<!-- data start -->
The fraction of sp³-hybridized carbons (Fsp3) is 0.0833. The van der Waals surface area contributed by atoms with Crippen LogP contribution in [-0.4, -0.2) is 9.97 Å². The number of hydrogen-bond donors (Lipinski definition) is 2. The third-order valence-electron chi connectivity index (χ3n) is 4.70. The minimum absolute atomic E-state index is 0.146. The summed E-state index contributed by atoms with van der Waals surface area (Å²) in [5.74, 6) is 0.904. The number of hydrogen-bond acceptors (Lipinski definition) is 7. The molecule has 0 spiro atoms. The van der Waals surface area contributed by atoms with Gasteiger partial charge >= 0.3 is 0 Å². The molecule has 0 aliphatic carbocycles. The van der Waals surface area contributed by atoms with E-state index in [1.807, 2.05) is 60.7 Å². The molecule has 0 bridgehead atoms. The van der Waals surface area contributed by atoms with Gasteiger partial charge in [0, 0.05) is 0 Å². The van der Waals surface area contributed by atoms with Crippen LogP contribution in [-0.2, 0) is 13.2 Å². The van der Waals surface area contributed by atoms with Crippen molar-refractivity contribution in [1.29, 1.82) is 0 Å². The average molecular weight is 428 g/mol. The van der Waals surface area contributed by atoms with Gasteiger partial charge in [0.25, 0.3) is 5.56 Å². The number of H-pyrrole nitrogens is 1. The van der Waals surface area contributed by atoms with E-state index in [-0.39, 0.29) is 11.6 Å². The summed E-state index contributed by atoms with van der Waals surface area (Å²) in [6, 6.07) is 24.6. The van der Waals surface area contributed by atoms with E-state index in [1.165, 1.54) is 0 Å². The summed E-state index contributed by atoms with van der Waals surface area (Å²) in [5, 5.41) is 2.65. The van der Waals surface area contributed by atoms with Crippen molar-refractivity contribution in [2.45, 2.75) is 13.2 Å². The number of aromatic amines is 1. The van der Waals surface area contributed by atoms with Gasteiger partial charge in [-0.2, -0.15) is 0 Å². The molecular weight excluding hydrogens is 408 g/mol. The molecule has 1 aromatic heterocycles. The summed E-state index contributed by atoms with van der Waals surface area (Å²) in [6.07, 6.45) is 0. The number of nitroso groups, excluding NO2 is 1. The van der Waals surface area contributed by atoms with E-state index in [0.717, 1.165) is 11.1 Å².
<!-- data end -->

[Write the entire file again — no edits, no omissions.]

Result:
The fraction of sp³-hybridized carbons (Fsp3) is 0.0833. The van der Waals surface area contributed by atoms with Crippen LogP contribution in [-0.4, -0.2) is 9.97 Å². The number of hydrogen-bond donors (Lipinski definition) is 2. The third-order valence-electron chi connectivity index (χ3n) is 4.70. The minimum absolute atomic E-state index is 0.146. The summed E-state index contributed by atoms with van der Waals surface area (Å²) in [5.74, 6) is 0.904. The number of hydrogen-bond acceptors (Lipinski definition) is 7. The molecule has 0 spiro atoms. The van der Waals surface area contributed by atoms with Gasteiger partial charge >= 0.3 is 0 Å². The molecule has 0 aliphatic carbocycles. The van der Waals surface area contributed by atoms with E-state index in [1.807, 2.05) is 60.7 Å². The molecule has 0 bridgehead atoms. The van der Waals surface area contributed by atoms with Gasteiger partial charge in [0, 0.05) is 0 Å². The van der Waals surface area contributed by atoms with Crippen LogP contribution in [-0.2, 0) is 13.2 Å². The van der Waals surface area contributed by atoms with Crippen molar-refractivity contribution in [1.29, 1.82) is 0 Å². The average molecular weight is 428 g/mol. The van der Waals surface area contributed by atoms with Gasteiger partial charge in [0.25, 0.3) is 5.56 Å². The number of H-pyrrole nitrogens is 1. The van der Waals surface area contributed by atoms with E-state index in [-0.39, 0.29) is 11.6 Å². The summed E-state index contributed by atoms with van der Waals surface area (Å²) in [6, 6.07) is 24.6. The van der Waals surface area contributed by atoms with E-state index in [1.165, 1.54) is 0 Å². The summed E-state index contributed by atoms with van der Waals surface area (Å²) in [5, 5.41) is 2.65. The van der Waals surface area contributed by atoms with Crippen molar-refractivity contribution in [2.45, 2.75) is 13.2 Å². The number of aromatic amines is 1. The van der Waals surface area contributed by atoms with Gasteiger partial charge in [-0.2, -0.15) is 0 Å². The molecular weight excluding hydrogens is 408 g/mol. The molecule has 1 aromatic heterocycles. The summed E-state index contributed by atoms with van der Waals surface area (Å²) in [6.07, 6.45) is 0. The number of nitroso groups, excluding NO2 is 1. The van der Waals surface area contributed by atoms with E-state index in [0.717, 1.165) is 11.1 Å².